Guest Entry: Inspiration is Everywhere

This is a guest entry by fel­low 9rules mem­ber, Dave Seah. We start­ed this entry swap­ping ven­ture as an exer­cise in writ­ing out­side of our nor­mal styles. It also let us see how dif­fer­ent­ly we would explore a top­ic that was defined by a sin­gle sen­tence, which was “Inspiration is every­where”.

I approached Dave because he writes with a deep insight in his words while pre­sent­ing it with a light can­dor that draws the read­er in. Not only do I admire his writ­ing style and con­tent, I’m envi­ous of his abil­i­ty to come up with cre­ative, phe­nom­e­nal ideas. I’m glad that he agreed to par­tic­i­pate in this exer­cise, and leave his words and ideas as part of my per­son­al jour­ney.

You can read my take on the sub­ject at Dave’s site here.

If I were in your shoes and got hit with an hap­py-sound­ing phrase like INSPIRATION IS EVERYWHERE, I’d men­tal­ly spring into one of three mind­sets: 1. Skepticism 2. “Amen, Brother!” or 3. Apathy. I’d also make a few assump­tions: that the inten­tion behind such a procla­ma­tion was to be inspi­ra­tional in itself. Furthermore, the meta-assump­tion is that we’re all look­ing for it, or need it real bad.

Let’s con­sid­er the mind­sets I was just talk­ing about:

For skep­tics: A phrase like “inspi­ra­tion is every­where” does­n’t work on you because you haven’t felt inspired late­ly, or you know you’re inspired only by very spe­cif­ic things. You may feel, intu­itive­ly, that if every­thing is inspir­ing, that’s equiv­a­lent to say­ing noth­ing is. Which isn’t very inspiring…a HA! On the oth­er hand, if you’re not feel­ing it, there may be some root caus­es. For exam­ple: (1) you’re too tired, (2) you’re too stuck in a rut, or pos­si­ble (3) you are already sure of the way your life is going. In any case, you can’t allow your­self to be both­ered by crazy new-age art­sy-fart­sy hug­gy-kissy “make love, not war” sen­ti­men­tal­i­ty. There’s work to be done! Inspiration is a lux­u­ry for the lazy and the lost. That’s a per­fect­ly fine phi­los­o­phy of life. People who are so sure can be high­ly pro­duc­tive, and so I applaud you. Still, it does­n’t exact­ly help me: I’m still lost!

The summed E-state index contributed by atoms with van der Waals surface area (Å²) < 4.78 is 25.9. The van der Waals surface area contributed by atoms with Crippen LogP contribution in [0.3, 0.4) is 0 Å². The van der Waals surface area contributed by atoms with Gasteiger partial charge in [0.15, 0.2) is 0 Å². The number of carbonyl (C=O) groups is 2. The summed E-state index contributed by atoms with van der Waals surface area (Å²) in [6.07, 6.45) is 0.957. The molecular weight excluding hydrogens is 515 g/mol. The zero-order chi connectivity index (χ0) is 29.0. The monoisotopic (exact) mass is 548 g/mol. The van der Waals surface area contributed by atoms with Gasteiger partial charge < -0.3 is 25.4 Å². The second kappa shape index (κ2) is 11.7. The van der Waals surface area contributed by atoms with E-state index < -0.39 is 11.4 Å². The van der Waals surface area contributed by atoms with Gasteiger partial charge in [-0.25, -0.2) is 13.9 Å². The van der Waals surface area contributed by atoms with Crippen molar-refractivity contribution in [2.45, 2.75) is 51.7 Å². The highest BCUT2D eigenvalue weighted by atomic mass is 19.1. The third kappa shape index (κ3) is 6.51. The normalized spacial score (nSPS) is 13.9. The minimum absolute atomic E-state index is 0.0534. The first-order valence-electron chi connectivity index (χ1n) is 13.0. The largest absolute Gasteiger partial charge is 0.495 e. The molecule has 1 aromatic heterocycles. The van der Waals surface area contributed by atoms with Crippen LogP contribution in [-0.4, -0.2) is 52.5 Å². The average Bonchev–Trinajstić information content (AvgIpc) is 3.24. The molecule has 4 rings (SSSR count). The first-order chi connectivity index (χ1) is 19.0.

For the mem­bers of the choir: “Inspiration is every­where” is the phrase by which you live your life, so you’re already singing its prais­es with me. As my gen­er­a­tion’s spir­i­tu­al leader said best: Life cre­ates it, makes it grow. Its ener­gy sur­rounds us and binds us. Luminous beings are we, not this crude mat­ter. You must feel the Force around you. Here, between you…me…the tree…the rock…everywhere! Yes, even between this land and that ship! You’ve arrived, some­how, in a spe­cial place where you’ve dis­cov­ered what makes you hap­py. Or…you’re delud­ed and crazy, and are livin’ it up. Either way, you’re hav­ing a good time, and I’m envi­ous.